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The crisp fall weather in the air can only mean one thing…football is back! The National Football League in all its glory is set to return, as America’s most popular sport monopolizes the next 17 Sundays (and some Mondays, Thursdays and Saturdays…). More importantly, the return of the NFL brings with it the return of fantasy football. Once the domain of only stat geeks and the most hardcore fans, fantasy football has recently become one of mainstream America’s fastest-growing and most popular hobbies, as amateur general managers draft, trade, sign and manage “real” players who will carry them to a championship, just like in the NFL!

With an estimated 33 million people playing the game around the United States – including more than 6 million women – it’s clear that fantasy football is here to stay. Business management software firm SAP even recently entered into a partnership with the NFL on a fantasy football analytics tool. Since you and I are both unabashed believers in the power of sales analytics, we are naturally predisposed to not only enjoy playing the stats-driven game, but might also have an edge in winning! Here are three reasons why fantasy football is just like sales analytics.

Forecasting

Sales Analytics - Peyton Manning Wes Welker

The key to success in fantasy football is to be able to look into your crystal ball and predict which players will perform well on a week-over-week basis across the entire season. Of course, this is easier said than done, requiring a combination of historical data analysis and studying current trends, with a dash of intuition mixed in….just like in sales analytics!

The most accurate sales forecasts rely on a data-driven approach. These forecasts look at historical conversion rates and current pipeline situations to determine (to their best ability) what their upcoming quarter or year will look like. Similarly, fantasy football managers have to study historical stats and current real-life situations. Peyton Manning was an offensive machine last year, surrounded by the tools (wide receivers, an explosive offense) to give him every chance to succeed, and his historical stats bear that out. This year, with a new fun toy to throw to in talented wide receiver Wes Welker, his fantasy forecast is looking even sunnier.

Performance Trends

Sales managers have to regularly study the sales performance metrics of their reps to identify who their top-performing reps are and which ones are struggling. Looking at bookings or activity trends over time can separate the wheat from the chaff. They can then apply sales coaching or other managerial decisions to shore up the performance of their team across the board. The key is to make considered, data-driven decisions based on what the statistical information is telling you…just like in fantasy football!

Sales Performance Metrics - Adrian Peterson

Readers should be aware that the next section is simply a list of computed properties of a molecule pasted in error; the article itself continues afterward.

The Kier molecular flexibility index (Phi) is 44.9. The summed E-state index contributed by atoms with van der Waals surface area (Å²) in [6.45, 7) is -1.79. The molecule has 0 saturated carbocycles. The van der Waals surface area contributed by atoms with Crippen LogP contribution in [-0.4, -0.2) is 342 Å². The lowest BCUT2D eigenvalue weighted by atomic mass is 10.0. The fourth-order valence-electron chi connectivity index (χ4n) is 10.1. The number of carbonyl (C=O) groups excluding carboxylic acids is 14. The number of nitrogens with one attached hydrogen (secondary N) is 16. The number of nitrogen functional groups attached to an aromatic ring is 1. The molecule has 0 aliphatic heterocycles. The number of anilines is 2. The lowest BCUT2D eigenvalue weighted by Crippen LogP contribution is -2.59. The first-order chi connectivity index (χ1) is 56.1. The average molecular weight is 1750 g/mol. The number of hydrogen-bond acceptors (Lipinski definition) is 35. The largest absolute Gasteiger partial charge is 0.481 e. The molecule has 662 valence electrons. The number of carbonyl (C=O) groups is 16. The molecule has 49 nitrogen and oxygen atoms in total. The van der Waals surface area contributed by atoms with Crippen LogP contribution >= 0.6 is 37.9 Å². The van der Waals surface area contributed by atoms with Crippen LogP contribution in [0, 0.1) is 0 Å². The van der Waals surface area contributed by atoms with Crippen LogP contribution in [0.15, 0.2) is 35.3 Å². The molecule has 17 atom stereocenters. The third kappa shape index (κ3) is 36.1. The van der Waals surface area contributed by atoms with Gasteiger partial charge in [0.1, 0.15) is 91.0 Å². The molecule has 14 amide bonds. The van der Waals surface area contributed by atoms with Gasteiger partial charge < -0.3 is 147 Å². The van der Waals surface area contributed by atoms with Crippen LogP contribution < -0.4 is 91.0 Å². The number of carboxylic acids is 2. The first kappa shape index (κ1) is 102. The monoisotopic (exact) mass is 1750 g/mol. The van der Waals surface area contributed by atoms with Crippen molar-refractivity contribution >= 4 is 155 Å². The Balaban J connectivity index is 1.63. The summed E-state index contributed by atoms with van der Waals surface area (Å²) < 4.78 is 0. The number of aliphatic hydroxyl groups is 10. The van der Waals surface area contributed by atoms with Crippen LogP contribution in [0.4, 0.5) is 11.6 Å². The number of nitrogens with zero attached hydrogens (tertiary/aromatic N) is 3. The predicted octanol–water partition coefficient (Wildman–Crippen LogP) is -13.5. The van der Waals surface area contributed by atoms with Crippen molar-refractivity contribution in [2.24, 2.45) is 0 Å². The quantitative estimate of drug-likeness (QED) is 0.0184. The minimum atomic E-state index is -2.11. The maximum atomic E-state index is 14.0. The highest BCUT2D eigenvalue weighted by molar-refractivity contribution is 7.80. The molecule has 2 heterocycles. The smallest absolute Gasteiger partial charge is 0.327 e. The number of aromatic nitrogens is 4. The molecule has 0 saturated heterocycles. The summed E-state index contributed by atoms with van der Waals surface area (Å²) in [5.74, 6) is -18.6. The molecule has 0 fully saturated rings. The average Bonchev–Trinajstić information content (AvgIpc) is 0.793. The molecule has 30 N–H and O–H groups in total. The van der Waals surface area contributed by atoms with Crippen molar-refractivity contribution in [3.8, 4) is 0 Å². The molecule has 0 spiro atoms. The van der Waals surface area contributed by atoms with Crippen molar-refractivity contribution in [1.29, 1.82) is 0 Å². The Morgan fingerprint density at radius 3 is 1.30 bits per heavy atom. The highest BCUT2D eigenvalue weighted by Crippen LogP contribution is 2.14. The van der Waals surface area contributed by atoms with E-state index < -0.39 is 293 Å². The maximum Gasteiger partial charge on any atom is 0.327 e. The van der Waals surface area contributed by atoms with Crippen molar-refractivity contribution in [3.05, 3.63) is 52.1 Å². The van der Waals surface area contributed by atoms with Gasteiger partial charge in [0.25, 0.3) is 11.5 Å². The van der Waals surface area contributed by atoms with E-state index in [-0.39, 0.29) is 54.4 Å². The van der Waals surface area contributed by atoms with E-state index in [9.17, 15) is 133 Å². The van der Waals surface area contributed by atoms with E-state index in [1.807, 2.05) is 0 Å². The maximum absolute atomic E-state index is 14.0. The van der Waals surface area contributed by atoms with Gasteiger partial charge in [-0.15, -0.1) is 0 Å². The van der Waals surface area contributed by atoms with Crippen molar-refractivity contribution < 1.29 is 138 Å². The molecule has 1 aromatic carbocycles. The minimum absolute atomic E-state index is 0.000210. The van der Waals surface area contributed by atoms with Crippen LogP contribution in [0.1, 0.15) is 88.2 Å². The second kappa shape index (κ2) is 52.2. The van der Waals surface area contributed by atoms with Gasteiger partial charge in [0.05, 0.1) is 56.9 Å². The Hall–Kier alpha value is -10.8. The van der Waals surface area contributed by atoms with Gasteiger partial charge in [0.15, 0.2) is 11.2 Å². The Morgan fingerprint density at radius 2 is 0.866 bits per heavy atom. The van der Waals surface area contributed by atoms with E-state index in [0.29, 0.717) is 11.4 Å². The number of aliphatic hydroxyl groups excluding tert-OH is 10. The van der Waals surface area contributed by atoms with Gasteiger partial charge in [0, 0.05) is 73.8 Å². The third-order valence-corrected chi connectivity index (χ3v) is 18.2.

Of course, in fantasy football, you can’t coach your players and coax better performances out of them. What you can do is to arm yourself with as much information as possible and then make careful, considered decisions on which players to start and which ones need to take a seat on your bench. Ignore the big names of ‘star’ players and look at the data – if Adrian Peterson has been averaging less than 50 yards per game, you might have to substitute another player in, even as painful as it might be to bench last year’s Most Valuable Player.

Source Contributions

Any business requires contributions from every aspect of their team. For instance, if the data suggests that marketing isn’t contributing to the pipeline as much as the prospecting team is, it’s fair for the sales manager to question what marketing should be doing better. After all, every department in your team must carry its weight…just like in fantasy football!

Even if you have a great quarterback, a deep stable of running backs and a fearsome defense, you’re not winning a championship if you are getting nothing from your wide receiver corps. If that’s the case, perhaps it’s time to consider upgrading that position, via a trade or through some smart free-agent pickups. Don’t simply rest on your laurels and assume that the rest of the team can pick up the wide receivers’ slack. Similarly, marketing should look to pull their own weight and not merely depend on the prospecting team for growing the sales pipeline.

 

With your data-driven mindset and your penchant for studying sales analytics, you are poised to carry that success over to your fantasy football team. Study historical rates, ensure that you have a well-balanced team where every department contributes, keep up-to-date on performance trends of every player and forecast as accurately as possible. Those are the keys to adding a fantasy championship to your sales championship. Vince Lombardi would be proud.

Data-driven Sales Forecasting
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